(Please see update at the end of this post.)
You may have heard about virtual reality being used to help people with PTSD. Until now, I hadn't had any exposure to the idea, but then I saw this article talking about the T2 Virtual PTSD Experience. It's an island in Second Life that's set up to allow you to get information on PTSD in a very interactive setting. In order to get there, you need to sign up for a free account on Second Life, download the software, and login. Once you're logged in, you get a short interactive tour to learn how to move around in Second Life, and a chance to set up your avatar.
More detailed instructions are here (t2health.org). There's a video there that describes how the experience is set up, and what to expect when you get there (watching it convinced me to try visiting.)
I think one of the most helpful things about the Experience is that you're anonymous-- you can set up whatever username you want, dress the way you want, and unless you engage in conversation, it's a solo experience. You will probably see other avatars walking around, so you're not technically alone, but you aren't required to interact with anyone. I found it to be a good experience, although there were a few times in the mall that I was startled by images and noise-- but that's how the real world can be.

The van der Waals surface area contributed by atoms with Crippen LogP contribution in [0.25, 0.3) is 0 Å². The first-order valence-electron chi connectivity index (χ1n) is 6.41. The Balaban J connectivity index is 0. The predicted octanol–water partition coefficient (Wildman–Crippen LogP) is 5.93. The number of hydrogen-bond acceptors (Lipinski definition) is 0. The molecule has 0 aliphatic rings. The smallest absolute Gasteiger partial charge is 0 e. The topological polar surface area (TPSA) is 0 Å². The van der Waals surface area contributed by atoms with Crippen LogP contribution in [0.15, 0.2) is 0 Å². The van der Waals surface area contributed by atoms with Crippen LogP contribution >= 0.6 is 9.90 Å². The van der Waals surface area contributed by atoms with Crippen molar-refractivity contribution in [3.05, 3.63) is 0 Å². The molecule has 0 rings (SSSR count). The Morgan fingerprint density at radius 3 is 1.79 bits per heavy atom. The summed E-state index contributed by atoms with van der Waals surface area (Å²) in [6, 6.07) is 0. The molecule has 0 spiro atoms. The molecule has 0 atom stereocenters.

There is also a conference center, and even a bar in the mall. The Experience may be a good place for vets to meet up without all of the stuff the real world adds on. Hmm.
Anyway, go check it out.
Article on defense.gov: http://www.defense.gov/news/newsarticle.aspx?id=62501
Everything you need to know to get started: http://www.t2health.org/vwproj/index.htm
Second Life: http://www.secondlife.com
Update: since writing this post, I've had two comments posted regarding Fearless Nation (http://fearless-nation.org/), including one from Colleen M. Crary, the founder of the organization-- definitely go check them out by clicking on the comments link below.
The use of virtual reality to cope with PTSD is still really new to me. My first experience with the concept was a few days ago when I initially wrote this post, and I'd never come across Fearless Nation's website (or presence in Second Life). If anyone has any additional virtual reality and PTSD resources that are publicly available, please let me know and I'll be very happy to pass the word.